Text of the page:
Background: Potent antiplatelet and anticoagulant agents along with early revascularization are increasingly used in patients hospitalized with acute coronary syndromes (ACS). An important complication associated with these therapies is gastrointestinal bleeding (GIB); yet, the predictors, optimal management, and outcomes associated with GIB in ACS patients are poorly studied. Methods: We investigated the incidence, predictors, pathological findings, and clinical outcomes associated with GIB in patients with ACS hospitalized at a United States tertiary center between 1996 and 2001. Results: Three percent (80/3,045) of ACS patients developed clinically significant GIB. Predictors of GIB were older age, female gender, non-smoking status, peak troponin I, and prior heart failure, diabetes, or hypertension. Patients with GIB were more critically ill with lower blood pressure and higher heart rates. GIB was associated with an increased need for transfusion, mechanical ventilation, and inotropes/ pressors. In-hospital mortality was significantly higher in ACS patients with versus without GIB (36% vs. 5%, P < 0.001). Thirty patients (38%) with GIB underwent endoscopy with no procedural complications of death, arrhythmia, urgent ischemia, or hemodynamic deterioration. Conclusion: In patients with ACS, GIB is associated with older age, female sex, peak troponin I, non-smoking status, diabetes, hypertension, and heart failure. Hospital mortality is increased eightfold when ACS patients experience GIB. More studies are needed to establish the safety of and optimal timing of endoscopy in these patients.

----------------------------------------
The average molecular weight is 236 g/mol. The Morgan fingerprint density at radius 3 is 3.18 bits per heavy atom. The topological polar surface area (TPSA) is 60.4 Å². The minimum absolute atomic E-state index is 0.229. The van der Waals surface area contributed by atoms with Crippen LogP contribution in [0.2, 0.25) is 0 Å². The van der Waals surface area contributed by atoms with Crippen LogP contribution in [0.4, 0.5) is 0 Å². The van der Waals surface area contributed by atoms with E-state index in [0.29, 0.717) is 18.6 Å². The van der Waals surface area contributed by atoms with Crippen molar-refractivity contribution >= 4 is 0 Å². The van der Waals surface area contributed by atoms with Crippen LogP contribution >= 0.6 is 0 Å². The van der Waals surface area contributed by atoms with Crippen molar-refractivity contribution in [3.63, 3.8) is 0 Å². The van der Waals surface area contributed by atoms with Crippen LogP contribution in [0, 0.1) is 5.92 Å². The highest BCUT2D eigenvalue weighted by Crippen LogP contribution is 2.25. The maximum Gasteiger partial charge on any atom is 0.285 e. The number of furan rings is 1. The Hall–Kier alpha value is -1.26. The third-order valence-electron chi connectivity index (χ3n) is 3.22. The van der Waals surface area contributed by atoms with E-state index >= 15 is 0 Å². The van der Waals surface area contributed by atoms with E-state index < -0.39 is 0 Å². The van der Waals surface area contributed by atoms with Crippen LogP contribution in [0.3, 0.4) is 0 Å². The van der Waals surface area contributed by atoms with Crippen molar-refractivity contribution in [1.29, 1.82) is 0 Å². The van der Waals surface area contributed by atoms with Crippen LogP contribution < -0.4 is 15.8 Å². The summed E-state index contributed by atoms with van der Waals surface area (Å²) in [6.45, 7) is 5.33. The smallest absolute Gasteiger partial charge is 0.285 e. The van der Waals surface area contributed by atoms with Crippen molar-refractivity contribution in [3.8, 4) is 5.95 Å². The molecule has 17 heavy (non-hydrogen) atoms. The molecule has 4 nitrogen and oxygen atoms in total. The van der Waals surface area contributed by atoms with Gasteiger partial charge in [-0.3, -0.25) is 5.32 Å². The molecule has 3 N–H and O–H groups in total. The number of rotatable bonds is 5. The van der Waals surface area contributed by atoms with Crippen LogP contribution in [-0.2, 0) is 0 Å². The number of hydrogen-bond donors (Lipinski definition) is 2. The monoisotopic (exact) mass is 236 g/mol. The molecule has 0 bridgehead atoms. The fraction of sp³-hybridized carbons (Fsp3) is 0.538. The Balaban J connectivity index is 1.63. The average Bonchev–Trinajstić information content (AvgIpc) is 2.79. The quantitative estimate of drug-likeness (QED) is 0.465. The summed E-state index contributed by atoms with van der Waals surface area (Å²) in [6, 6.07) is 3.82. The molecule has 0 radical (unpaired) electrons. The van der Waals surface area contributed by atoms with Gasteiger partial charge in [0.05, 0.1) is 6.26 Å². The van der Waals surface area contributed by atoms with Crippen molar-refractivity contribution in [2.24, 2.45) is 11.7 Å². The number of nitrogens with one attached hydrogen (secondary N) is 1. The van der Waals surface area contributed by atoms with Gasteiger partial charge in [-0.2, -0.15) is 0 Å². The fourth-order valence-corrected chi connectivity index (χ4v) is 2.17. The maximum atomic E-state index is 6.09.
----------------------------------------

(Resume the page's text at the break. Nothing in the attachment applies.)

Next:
- Acute coronary syndromes
- Gastrointestinal bleeding
ASJC Scopus subject areas
- Cardiology and Cardiovascular Medicine